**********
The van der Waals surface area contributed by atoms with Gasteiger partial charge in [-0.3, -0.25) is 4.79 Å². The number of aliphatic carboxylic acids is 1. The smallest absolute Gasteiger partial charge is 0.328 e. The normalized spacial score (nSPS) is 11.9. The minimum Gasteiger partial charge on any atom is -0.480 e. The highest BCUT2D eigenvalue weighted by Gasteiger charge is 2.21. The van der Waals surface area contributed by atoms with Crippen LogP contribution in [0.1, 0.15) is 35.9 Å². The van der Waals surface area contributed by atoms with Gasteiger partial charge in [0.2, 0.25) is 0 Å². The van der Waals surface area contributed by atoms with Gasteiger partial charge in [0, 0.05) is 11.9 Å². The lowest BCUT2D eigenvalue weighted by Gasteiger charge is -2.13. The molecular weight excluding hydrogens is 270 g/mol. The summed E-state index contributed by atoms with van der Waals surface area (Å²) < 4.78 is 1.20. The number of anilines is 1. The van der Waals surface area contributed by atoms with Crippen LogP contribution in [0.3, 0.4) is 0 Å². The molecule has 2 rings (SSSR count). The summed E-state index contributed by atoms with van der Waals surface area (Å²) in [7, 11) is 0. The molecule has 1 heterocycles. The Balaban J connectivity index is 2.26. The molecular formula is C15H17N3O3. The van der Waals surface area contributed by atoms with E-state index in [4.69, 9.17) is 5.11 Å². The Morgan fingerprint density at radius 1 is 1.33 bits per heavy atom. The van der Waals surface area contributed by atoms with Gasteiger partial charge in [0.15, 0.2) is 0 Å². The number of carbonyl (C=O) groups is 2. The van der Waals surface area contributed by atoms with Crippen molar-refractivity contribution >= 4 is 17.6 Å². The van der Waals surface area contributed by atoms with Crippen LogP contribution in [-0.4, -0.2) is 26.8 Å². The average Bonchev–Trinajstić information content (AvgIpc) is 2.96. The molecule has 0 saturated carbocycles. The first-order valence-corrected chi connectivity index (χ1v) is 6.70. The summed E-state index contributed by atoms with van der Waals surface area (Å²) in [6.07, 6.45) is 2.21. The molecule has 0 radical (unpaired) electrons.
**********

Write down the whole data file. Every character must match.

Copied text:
The van der Waals surface area contributed by atoms with Gasteiger partial charge in [-0.3, -0.25) is 4.79 Å². The number of aliphatic carboxylic acids is 1. The smallest absolute Gasteiger partial charge is 0.328 e. The normalized spacial score (nSPS) is 11.9. The minimum Gasteiger partial charge on any atom is -0.480 e. The highest BCUT2D eigenvalue weighted by Gasteiger charge is 2.21. The van der Waals surface area contributed by atoms with Crippen LogP contribution in [0.1, 0.15) is 35.9 Å². The van der Waals surface area contributed by atoms with Gasteiger partial charge in [0.2, 0.25) is 0 Å². The van der Waals surface area contributed by atoms with Gasteiger partial charge in [0, 0.05) is 11.9 Å². The lowest BCUT2D eigenvalue weighted by Gasteiger charge is -2.13. The molecular weight excluding hydrogens is 270 g/mol. The summed E-state index contributed by atoms with van der Waals surface area (Å²) < 4.78 is 1.20. The number of anilines is 1. The van der Waals surface area contributed by atoms with Crippen LogP contribution in [0.3, 0.4) is 0 Å². The molecule has 2 rings (SSSR count). The summed E-state index contributed by atoms with van der Waals surface area (Å²) in [7, 11) is 0. The molecule has 1 heterocycles. The Balaban J connectivity index is 2.26. The molecular formula is C15H17N3O3. The van der Waals surface area contributed by atoms with E-state index in [4.69, 9.17) is 5.11 Å². The Morgan fingerprint density at radius 1 is 1.33 bits per heavy atom. The van der Waals surface area contributed by atoms with Gasteiger partial charge in [0.15, 0.2) is 0 Å². The number of carbonyl (C=O) groups is 2. The van der Waals surface area contributed by atoms with Crippen molar-refractivity contribution >= 4 is 17.6 Å². The van der Waals surface area contributed by atoms with Crippen LogP contribution in [-0.4, -0.2) is 26.8 Å². The average Bonchev–Trinajstić information content (AvgIpc) is 2.96. The molecule has 0 saturated carbocycles. The first-order valence-corrected chi connectivity index (χ1v) is 6.70. The summed E-state index contributed by atoms with van der Waals surface area (Å²) in [6.07, 6.45) is 2.21. The molecule has 0 radical (unpaired) electrons.